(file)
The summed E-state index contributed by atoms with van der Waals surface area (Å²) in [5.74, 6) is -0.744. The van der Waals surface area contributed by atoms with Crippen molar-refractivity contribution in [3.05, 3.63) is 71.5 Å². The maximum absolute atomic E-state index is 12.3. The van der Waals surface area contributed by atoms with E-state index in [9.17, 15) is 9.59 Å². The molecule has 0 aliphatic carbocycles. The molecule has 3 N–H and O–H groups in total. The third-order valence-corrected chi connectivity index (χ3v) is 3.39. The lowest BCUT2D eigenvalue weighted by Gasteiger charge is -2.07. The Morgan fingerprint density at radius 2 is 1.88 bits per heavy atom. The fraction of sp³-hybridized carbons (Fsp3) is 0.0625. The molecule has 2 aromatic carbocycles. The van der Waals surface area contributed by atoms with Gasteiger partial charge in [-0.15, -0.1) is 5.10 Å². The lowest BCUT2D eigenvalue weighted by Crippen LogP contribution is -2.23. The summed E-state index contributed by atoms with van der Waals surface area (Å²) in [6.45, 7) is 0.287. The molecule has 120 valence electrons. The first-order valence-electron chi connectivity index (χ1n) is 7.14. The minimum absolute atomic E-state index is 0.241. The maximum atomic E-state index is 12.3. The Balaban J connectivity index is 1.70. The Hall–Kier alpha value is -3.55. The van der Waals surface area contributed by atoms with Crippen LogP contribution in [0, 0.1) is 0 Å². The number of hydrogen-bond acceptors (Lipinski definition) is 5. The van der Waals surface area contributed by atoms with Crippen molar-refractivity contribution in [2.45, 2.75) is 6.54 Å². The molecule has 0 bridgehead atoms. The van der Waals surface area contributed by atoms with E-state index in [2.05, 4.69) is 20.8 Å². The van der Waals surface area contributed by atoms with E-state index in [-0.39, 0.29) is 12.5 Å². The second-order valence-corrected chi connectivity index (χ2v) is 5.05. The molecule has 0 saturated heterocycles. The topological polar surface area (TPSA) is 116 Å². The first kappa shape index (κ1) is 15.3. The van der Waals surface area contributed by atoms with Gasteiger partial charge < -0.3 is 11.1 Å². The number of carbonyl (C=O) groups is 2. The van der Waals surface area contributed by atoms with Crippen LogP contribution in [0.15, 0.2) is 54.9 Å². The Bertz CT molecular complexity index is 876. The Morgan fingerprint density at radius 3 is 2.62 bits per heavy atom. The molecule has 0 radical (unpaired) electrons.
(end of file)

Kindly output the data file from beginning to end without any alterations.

The summed E-state index contributed by atoms with van der Waals surface area (Å²) in [5.74, 6) is -0.744. The van der Waals surface area contributed by atoms with Crippen molar-refractivity contribution in [3.05, 3.63) is 71.5 Å². The maximum absolute atomic E-state index is 12.3. The van der Waals surface area contributed by atoms with E-state index in [9.17, 15) is 9.59 Å². The molecule has 0 aliphatic carbocycles. The molecule has 3 N–H and O–H groups in total. The third-order valence-corrected chi connectivity index (χ3v) is 3.39. The lowest BCUT2D eigenvalue weighted by Gasteiger charge is -2.07. The Morgan fingerprint density at radius 2 is 1.88 bits per heavy atom. The fraction of sp³-hybridized carbons (Fsp3) is 0.0625. The molecule has 2 aromatic carbocycles. The van der Waals surface area contributed by atoms with Gasteiger partial charge in [-0.15, -0.1) is 5.10 Å². The lowest BCUT2D eigenvalue weighted by Crippen LogP contribution is -2.23. The summed E-state index contributed by atoms with van der Waals surface area (Å²) in [6.45, 7) is 0.287. The molecule has 120 valence electrons. The first-order valence-electron chi connectivity index (χ1n) is 7.14. The minimum absolute atomic E-state index is 0.241. The maximum atomic E-state index is 12.3. The Balaban J connectivity index is 1.70. The Hall–Kier alpha value is -3.55. The van der Waals surface area contributed by atoms with Crippen LogP contribution in [0, 0.1) is 0 Å². The number of hydrogen-bond acceptors (Lipinski definition) is 5. The van der Waals surface area contributed by atoms with Crippen molar-refractivity contribution in [2.45, 2.75) is 6.54 Å². The molecule has 0 bridgehead atoms. The van der Waals surface area contributed by atoms with E-state index in [2.05, 4.69) is 20.8 Å². The van der Waals surface area contributed by atoms with E-state index in [-0.39, 0.29) is 12.5 Å². The second-order valence-corrected chi connectivity index (χ2v) is 5.05. The molecule has 0 saturated heterocycles. The topological polar surface area (TPSA) is 116 Å². The first kappa shape index (κ1) is 15.3. The van der Waals surface area contributed by atoms with Gasteiger partial charge < -0.3 is 11.1 Å². The number of carbonyl (C=O) groups is 2. The van der Waals surface area contributed by atoms with Crippen LogP contribution in [0.15, 0.2) is 54.9 Å². The Bertz CT molecular complexity index is 876. The Morgan fingerprint density at radius 3 is 2.62 bits per heavy atom. The molecule has 0 radical (unpaired) electrons.